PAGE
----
Wednesday, 25 January 2017

"Making Sense of Forensic Genetics" - a new guide from Sense About Science

We find in genetic genealogy that there are many misconceptions about the use of DNA, and people often tend to give undue weight to DNA evidence. In order to draw a conclusion it is necessary to look at all the available evidence in combination, rather than a single piece of evidence in isolation. DNA evidence on its own is not very informative. It's also very important that the DNA evidence is interpreted correctly.

These principles are even more important in a crime investigation where a person's innocence or guilt is at stake. DNA evidence can be a game changer but there are also cases where its misuse has led to miscarriages of justice. Misconceptions are fuelled by the misrepresentation of DNA analysis in the media and in popular crime programmes such as Silent Witness, CSI and Waking the Dead. There are also some police departments which are using forensic DNA technology that has not been scientifically validated.

Making Sense of Forensic Genetics is a welcome and much-needed new guide, published by Sense About Science, which sets out to explain how DNA is used in the criminal justice system and to educate the public and professionals alike on the correct application of forensic genetics in criminal investigations. The guide also includes some helpful real-life case studies to illustrate how DNA evidence works in practice. As the authors say: "DNA needs to be viewed within a framework of other evidence. It’s an important detection tool, but it’s certainly not a detective".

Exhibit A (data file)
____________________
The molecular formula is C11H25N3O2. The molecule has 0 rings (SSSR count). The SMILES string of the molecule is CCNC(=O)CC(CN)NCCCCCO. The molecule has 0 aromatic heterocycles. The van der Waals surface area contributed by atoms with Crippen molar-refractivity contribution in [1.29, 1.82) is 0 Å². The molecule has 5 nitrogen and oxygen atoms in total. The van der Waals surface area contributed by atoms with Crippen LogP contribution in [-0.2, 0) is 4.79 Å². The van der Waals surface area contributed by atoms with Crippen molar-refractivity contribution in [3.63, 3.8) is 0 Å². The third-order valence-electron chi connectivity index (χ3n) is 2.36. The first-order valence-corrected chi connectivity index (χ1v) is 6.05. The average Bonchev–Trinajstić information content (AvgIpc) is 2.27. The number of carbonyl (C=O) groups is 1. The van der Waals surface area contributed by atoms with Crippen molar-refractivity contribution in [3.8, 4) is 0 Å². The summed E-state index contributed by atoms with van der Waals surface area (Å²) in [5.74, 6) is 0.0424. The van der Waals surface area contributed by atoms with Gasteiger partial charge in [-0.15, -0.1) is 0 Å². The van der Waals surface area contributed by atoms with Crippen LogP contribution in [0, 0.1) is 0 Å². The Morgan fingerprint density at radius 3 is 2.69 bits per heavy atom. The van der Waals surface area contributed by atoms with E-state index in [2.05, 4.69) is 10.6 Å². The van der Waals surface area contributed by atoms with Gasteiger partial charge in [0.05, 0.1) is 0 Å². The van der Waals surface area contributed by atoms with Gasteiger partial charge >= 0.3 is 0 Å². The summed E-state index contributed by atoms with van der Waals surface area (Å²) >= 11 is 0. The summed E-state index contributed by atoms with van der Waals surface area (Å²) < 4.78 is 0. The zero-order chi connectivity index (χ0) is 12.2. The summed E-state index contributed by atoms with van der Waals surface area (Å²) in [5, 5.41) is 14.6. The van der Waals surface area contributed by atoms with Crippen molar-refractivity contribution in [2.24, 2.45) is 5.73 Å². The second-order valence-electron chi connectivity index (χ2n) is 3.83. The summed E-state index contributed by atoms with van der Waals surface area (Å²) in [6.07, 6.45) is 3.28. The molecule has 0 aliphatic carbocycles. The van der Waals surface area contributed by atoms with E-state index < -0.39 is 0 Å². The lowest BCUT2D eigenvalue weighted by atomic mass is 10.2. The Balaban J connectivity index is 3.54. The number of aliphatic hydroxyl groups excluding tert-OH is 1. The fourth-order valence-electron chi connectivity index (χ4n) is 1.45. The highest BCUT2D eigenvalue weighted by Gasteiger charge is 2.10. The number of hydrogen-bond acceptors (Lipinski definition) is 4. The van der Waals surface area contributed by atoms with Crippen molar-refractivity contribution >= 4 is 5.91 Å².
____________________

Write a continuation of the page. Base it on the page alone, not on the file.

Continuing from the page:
The guide has been produced by EUROFORGEN, a European network of forensic DNA researchers, working in collaboration with Sense About Science. Many people from related disciplines were also involved in the development of the booklet including police, barristers, judges, legal charities and crime fiction writers. I was invited to a user feedback workshop as a representative of the genetic genealogy community and provided feedback on the drafts of the booklet so I can testify at first hand to the extensive consultation process involved.

The booklet clarified a lot of the questions that I had about the use of forensic genetics and the interpretation of DNA evidence in court. I highly recommend reading it. You can download a copy here.

Media coverage and further reading
Dr Denise Syndercombe Court, reader in forensic genetics at Kings College London, and one of the researchers involved in the writing of the booklet, spoke about the guide on the BBC Radio 4 Today programme this morning. Listen here from 50:25.

The guide was featured on BBC Radio 4 Inside Science programme with Adam Rutherford on 27th January.

A piece about the guide will shortly be up on The Conversation (I'll update this blog post when the link goes live),

Peter Gill, one of the authors of the guide, has written an article for The Justice Gap on How misuse of DNA evidence has led to miscarriages of justice.

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